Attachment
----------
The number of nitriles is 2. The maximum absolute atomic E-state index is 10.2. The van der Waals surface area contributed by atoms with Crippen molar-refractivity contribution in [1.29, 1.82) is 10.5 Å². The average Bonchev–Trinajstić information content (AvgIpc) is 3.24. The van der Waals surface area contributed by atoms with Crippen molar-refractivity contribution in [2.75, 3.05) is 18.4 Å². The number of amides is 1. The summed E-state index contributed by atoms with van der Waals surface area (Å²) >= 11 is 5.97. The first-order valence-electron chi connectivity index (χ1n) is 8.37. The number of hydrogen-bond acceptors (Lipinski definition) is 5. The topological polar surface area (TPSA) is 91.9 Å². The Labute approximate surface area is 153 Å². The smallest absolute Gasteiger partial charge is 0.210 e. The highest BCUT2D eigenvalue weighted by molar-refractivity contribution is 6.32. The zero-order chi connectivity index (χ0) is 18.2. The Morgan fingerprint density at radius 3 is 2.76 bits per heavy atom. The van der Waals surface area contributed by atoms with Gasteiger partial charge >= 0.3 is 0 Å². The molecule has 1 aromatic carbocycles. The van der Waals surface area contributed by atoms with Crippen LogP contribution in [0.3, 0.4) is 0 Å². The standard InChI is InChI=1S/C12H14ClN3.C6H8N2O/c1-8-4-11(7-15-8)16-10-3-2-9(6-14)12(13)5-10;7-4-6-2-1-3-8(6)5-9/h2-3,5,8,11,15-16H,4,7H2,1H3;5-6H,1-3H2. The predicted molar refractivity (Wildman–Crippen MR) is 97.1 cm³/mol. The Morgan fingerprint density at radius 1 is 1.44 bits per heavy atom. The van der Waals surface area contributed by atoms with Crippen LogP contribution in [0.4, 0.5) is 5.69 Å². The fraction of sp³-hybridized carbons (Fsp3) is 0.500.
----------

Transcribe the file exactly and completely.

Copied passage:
The number of nitriles is 2. The maximum absolute atomic E-state index is 10.2. The van der Waals surface area contributed by atoms with Crippen molar-refractivity contribution in [1.29, 1.82) is 10.5 Å². The average Bonchev–Trinajstić information content (AvgIpc) is 3.24. The van der Waals surface area contributed by atoms with Crippen molar-refractivity contribution in [2.75, 3.05) is 18.4 Å². The number of amides is 1. The summed E-state index contributed by atoms with van der Waals surface area (Å²) >= 11 is 5.97. The first-order valence-electron chi connectivity index (χ1n) is 8.37. The number of hydrogen-bond acceptors (Lipinski definition) is 5. The topological polar surface area (TPSA) is 91.9 Å². The Labute approximate surface area is 153 Å². The smallest absolute Gasteiger partial charge is 0.210 e. The highest BCUT2D eigenvalue weighted by molar-refractivity contribution is 6.32. The zero-order chi connectivity index (χ0) is 18.2. The Morgan fingerprint density at radius 3 is 2.76 bits per heavy atom. The van der Waals surface area contributed by atoms with Gasteiger partial charge >= 0.3 is 0 Å². The molecule has 1 aromatic carbocycles. The van der Waals surface area contributed by atoms with Crippen LogP contribution in [0.3, 0.4) is 0 Å². The standard InChI is InChI=1S/C12H14ClN3.C6H8N2O/c1-8-4-11(7-15-8)16-10-3-2-9(6-14)12(13)5-10;7-4-6-2-1-3-8(6)5-9/h2-3,5,8,11,15-16H,4,7H2,1H3;5-6H,1-3H2. The predicted molar refractivity (Wildman–Crippen MR) is 97.1 cm³/mol. The Morgan fingerprint density at radius 1 is 1.44 bits per heavy atom. The van der Waals surface area contributed by atoms with Crippen LogP contribution in [0.4, 0.5) is 5.69 Å². The fraction of sp³-hybridized carbons (Fsp3) is 0.500.